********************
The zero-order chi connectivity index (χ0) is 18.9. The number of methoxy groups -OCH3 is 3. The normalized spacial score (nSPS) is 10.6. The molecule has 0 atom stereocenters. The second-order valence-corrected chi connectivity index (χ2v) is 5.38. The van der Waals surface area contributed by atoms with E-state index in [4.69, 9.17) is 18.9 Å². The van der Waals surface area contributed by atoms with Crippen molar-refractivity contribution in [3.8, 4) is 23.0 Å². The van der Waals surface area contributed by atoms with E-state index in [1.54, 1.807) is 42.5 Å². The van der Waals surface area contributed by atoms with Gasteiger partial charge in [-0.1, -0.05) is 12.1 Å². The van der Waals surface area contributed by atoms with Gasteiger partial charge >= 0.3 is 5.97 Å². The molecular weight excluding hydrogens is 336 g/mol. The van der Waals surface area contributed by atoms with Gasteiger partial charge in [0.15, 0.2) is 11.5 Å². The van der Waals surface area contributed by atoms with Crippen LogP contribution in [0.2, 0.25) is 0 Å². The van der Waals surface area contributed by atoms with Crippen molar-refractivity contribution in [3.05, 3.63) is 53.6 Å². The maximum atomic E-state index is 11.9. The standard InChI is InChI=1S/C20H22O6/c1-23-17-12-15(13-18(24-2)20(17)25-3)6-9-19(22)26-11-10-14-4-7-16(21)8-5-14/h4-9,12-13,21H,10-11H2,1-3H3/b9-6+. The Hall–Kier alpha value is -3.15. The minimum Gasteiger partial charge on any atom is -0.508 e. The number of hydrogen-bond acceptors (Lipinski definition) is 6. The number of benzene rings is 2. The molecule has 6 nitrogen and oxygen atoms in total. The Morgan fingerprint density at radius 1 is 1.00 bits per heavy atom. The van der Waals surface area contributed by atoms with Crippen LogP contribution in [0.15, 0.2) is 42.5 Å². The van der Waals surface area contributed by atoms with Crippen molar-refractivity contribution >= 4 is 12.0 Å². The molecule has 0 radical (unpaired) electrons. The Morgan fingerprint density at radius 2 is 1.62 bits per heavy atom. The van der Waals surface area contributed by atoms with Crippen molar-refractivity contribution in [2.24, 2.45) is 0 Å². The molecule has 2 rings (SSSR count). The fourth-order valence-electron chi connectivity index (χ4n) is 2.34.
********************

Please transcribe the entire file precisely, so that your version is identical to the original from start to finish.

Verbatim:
The zero-order chi connectivity index (χ0) is 18.9. The number of methoxy groups -OCH3 is 3. The normalized spacial score (nSPS) is 10.6. The molecule has 0 atom stereocenters. The second-order valence-corrected chi connectivity index (χ2v) is 5.38. The van der Waals surface area contributed by atoms with E-state index in [4.69, 9.17) is 18.9 Å². The van der Waals surface area contributed by atoms with Crippen molar-refractivity contribution in [3.8, 4) is 23.0 Å². The van der Waals surface area contributed by atoms with E-state index in [1.54, 1.807) is 42.5 Å². The van der Waals surface area contributed by atoms with Gasteiger partial charge in [-0.1, -0.05) is 12.1 Å². The van der Waals surface area contributed by atoms with Gasteiger partial charge >= 0.3 is 5.97 Å². The molecular weight excluding hydrogens is 336 g/mol. The van der Waals surface area contributed by atoms with Gasteiger partial charge in [0.15, 0.2) is 11.5 Å². The van der Waals surface area contributed by atoms with Crippen LogP contribution in [0.2, 0.25) is 0 Å². The van der Waals surface area contributed by atoms with Crippen molar-refractivity contribution in [3.05, 3.63) is 53.6 Å². The maximum atomic E-state index is 11.9. The standard InChI is InChI=1S/C20H22O6/c1-23-17-12-15(13-18(24-2)20(17)25-3)6-9-19(22)26-11-10-14-4-7-16(21)8-5-14/h4-9,12-13,21H,10-11H2,1-3H3/b9-6+. The Hall–Kier alpha value is -3.15. The minimum Gasteiger partial charge on any atom is -0.508 e. The number of hydrogen-bond acceptors (Lipinski definition) is 6. The number of benzene rings is 2. The molecule has 6 nitrogen and oxygen atoms in total. The Morgan fingerprint density at radius 1 is 1.00 bits per heavy atom. The van der Waals surface area contributed by atoms with Crippen LogP contribution in [0.15, 0.2) is 42.5 Å². The van der Waals surface area contributed by atoms with Crippen molar-refractivity contribution >= 4 is 12.0 Å². The molecule has 0 radical (unpaired) electrons. The Morgan fingerprint density at radius 2 is 1.62 bits per heavy atom. The van der Waals surface area contributed by atoms with Crippen molar-refractivity contribution in [2.24, 2.45) is 0 Å². The molecule has 2 rings (SSSR count). The fourth-order valence-electron chi connectivity index (χ4n) is 2.34.